Well, I finally got it semi-accurate about the weather cooling down. We had a touch of frost, and now the scarves and flannel shirts are out and about!

In the meantime, it’s time to prepare your plants for fall and winter. Potted plants that you are going to bring indoors need to be checked throughly for insects or diseases. A simple spray of 1/2 gallon of warm water with about a half teaspoon of dish soap will kill most pests. If they have a few mealy bugs, (white fluffy patches) you can daub the bugs with a Q-tip dipped in rubbing alcohol, or spray the plant with it. 

You must make certain that they are watered and drained well too. The air inside our homes is very dry, so keep a close eye on them for a few weeks. Try to site them in a bright room, but not necessarily in direct sunlight. Try to keep them away from furnace vents or direct heat sources, and above all, keep pets and small children away from any that might be toxic to them. 

Now for the great outdoors. If you have acid loving plants like blueberries, azaleas, and rhododendrons, take your leaves you keep raking up and chop them up with your mower. Spread the around these plants to help acidifying the soil. Water them in well, too. It’s not always the cold that kills plants. The cold air is very drying to plants too, and most winter injuries can be traced back to lack or water. 

Trees will need a good watering to make it through the cold. Try to get a good slow soak for them if rains are scarce. Delay any tree or shrub pruning until after two or three hard freezes occur. This will ensure that the plant is truly dormant, and won’t try to break out any new growth that might get bit back.Roses and crepe myrtles should not be pruned or trimmed until mid spring, or until the blooms fall off of Forsythias. Delay fertilizing until spring so the plant doesn’t try to put out shoots prematurely.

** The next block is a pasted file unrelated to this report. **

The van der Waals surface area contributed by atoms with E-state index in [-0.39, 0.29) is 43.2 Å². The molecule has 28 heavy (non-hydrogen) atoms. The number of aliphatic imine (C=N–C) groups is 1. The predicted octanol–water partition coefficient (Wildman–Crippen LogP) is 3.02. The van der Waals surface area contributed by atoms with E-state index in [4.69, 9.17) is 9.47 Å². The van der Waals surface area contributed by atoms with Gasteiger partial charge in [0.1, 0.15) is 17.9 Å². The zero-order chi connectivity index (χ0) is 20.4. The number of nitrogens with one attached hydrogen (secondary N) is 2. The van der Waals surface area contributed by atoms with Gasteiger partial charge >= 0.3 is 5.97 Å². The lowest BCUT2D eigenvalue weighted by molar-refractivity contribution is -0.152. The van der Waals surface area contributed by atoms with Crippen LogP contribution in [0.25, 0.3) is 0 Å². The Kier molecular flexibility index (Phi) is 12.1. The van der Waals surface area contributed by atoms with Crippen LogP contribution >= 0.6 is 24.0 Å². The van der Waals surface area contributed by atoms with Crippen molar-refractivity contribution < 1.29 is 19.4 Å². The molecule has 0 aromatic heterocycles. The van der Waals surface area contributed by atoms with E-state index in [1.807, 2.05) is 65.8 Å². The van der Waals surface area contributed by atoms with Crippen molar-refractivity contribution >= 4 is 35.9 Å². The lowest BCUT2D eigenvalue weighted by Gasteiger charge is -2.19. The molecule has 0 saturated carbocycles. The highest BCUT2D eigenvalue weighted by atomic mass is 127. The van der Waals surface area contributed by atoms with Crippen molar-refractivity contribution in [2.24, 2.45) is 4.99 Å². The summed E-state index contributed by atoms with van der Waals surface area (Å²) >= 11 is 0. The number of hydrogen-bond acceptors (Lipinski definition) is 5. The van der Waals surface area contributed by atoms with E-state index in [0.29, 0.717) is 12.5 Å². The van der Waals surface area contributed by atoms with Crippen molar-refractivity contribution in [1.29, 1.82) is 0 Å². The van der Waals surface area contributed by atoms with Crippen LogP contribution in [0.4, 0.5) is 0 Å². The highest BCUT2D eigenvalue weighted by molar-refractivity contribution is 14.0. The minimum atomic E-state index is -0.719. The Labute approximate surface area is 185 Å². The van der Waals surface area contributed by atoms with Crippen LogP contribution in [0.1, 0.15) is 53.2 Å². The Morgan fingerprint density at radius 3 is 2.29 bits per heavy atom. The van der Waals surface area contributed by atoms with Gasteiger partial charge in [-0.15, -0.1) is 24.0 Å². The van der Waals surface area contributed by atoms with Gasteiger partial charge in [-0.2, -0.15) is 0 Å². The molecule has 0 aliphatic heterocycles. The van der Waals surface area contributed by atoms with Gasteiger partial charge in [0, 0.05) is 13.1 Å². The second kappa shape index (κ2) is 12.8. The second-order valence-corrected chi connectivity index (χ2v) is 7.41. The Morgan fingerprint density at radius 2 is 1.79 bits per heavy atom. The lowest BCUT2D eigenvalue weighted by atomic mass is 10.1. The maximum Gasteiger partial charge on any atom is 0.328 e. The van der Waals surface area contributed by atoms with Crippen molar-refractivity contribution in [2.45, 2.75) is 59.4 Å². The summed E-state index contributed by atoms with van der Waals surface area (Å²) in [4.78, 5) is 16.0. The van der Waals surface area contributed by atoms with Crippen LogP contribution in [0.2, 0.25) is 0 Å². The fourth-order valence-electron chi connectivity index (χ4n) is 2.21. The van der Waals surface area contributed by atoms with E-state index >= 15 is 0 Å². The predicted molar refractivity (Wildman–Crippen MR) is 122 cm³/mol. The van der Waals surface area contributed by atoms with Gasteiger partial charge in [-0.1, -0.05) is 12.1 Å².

Get out your tape measures and garden hose to measure for any new beds you want, and start now to get all Bermuda grass roots out! Being diligent now saves you time and sweat next summer. Sharpen all garden tools and remove rust spots, and clear out the garden shed of all old chemicals. Midwest City has a chemical disposal unit on 15th Street just west of Douglas. Call them to see what days they take them. DO NOT POUR THEM DOWN DRAIN OR ON THE BORDERS OF YOUR YARD. That is dangerous and irresponsible! 

Plan now for spring planting, gathering catalogs and bookmarking websites for new plants and seeds. Dream big now and save your money for spring fun, and as always, 

Happy Gardening!